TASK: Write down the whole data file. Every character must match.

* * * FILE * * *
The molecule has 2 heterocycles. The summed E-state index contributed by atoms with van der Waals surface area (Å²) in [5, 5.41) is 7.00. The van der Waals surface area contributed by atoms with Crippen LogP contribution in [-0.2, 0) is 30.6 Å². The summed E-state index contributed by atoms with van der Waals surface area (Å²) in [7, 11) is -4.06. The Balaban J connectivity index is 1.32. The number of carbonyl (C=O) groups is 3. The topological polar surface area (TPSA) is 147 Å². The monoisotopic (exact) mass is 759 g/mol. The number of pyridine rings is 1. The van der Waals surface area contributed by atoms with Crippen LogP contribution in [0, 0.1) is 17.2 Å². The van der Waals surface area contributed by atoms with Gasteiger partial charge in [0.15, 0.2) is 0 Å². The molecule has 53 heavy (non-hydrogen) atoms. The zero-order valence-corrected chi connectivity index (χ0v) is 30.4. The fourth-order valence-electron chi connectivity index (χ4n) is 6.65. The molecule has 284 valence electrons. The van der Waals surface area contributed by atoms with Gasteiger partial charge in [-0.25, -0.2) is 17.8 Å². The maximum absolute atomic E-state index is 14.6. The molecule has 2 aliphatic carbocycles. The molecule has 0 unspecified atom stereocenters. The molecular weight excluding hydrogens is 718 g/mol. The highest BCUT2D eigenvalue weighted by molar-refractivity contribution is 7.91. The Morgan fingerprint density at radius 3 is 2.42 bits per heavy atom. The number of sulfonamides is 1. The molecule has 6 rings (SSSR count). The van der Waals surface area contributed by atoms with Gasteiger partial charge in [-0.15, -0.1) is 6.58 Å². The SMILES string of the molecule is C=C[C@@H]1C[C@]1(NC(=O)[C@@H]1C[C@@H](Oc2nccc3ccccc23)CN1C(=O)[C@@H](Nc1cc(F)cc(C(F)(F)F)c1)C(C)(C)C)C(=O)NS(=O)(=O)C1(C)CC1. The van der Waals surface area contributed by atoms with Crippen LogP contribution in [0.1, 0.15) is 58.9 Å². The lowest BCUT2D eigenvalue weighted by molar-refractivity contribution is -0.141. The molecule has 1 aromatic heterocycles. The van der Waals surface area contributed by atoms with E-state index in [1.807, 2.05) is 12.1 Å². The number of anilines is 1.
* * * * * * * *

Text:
The molecule has 2 heterocycles. The summed E-state index contributed by atoms with van der Waals surface area (Å²) in [5, 5.41) is 7.00. The van der Waals surface area contributed by atoms with Crippen LogP contribution in [-0.2, 0) is 30.6 Å². The summed E-state index contributed by atoms with van der Waals surface area (Å²) in [7, 11) is -4.06. The Balaban J connectivity index is 1.32. The number of carbonyl (C=O) groups is 3. The topological polar surface area (TPSA) is 147 Å². The monoisotopic (exact) mass is 759 g/mol. The number of pyridine rings is 1. The van der Waals surface area contributed by atoms with Crippen LogP contribution in [0, 0.1) is 17.2 Å². The van der Waals surface area contributed by atoms with Gasteiger partial charge in [0.15, 0.2) is 0 Å². The molecule has 53 heavy (non-hydrogen) atoms. The zero-order valence-corrected chi connectivity index (χ0v) is 30.4. The fourth-order valence-electron chi connectivity index (χ4n) is 6.65. The molecule has 284 valence electrons. The van der Waals surface area contributed by atoms with Gasteiger partial charge in [-0.25, -0.2) is 17.8 Å². The maximum absolute atomic E-state index is 14.6. The molecule has 2 aliphatic carbocycles. The molecule has 0 unspecified atom stereocenters. The molecular weight excluding hydrogens is 718 g/mol. The highest BCUT2D eigenvalue weighted by molar-refractivity contribution is 7.91. The Morgan fingerprint density at radius 3 is 2.42 bits per heavy atom. The number of sulfonamides is 1. The molecule has 6 rings (SSSR count). The van der Waals surface area contributed by atoms with Gasteiger partial charge in [-0.15, -0.1) is 6.58 Å². The SMILES string of the molecule is C=C[C@@H]1C[C@]1(NC(=O)[C@@H]1C[C@@H](Oc2nccc3ccccc23)CN1C(=O)[C@@H](Nc1cc(F)cc(C(F)(F)F)c1)C(C)(C)C)C(=O)NS(=O)(=O)C1(C)CC1. The van der Waals surface area contributed by atoms with Crippen LogP contribution in [0.1, 0.15) is 58.9 Å². The lowest BCUT2D eigenvalue weighted by molar-refractivity contribution is -0.141. The molecule has 1 aromatic heterocycles. The van der Waals surface area contributed by atoms with E-state index in [1.807, 2.05) is 12.1 Å². The number of anilines is 1.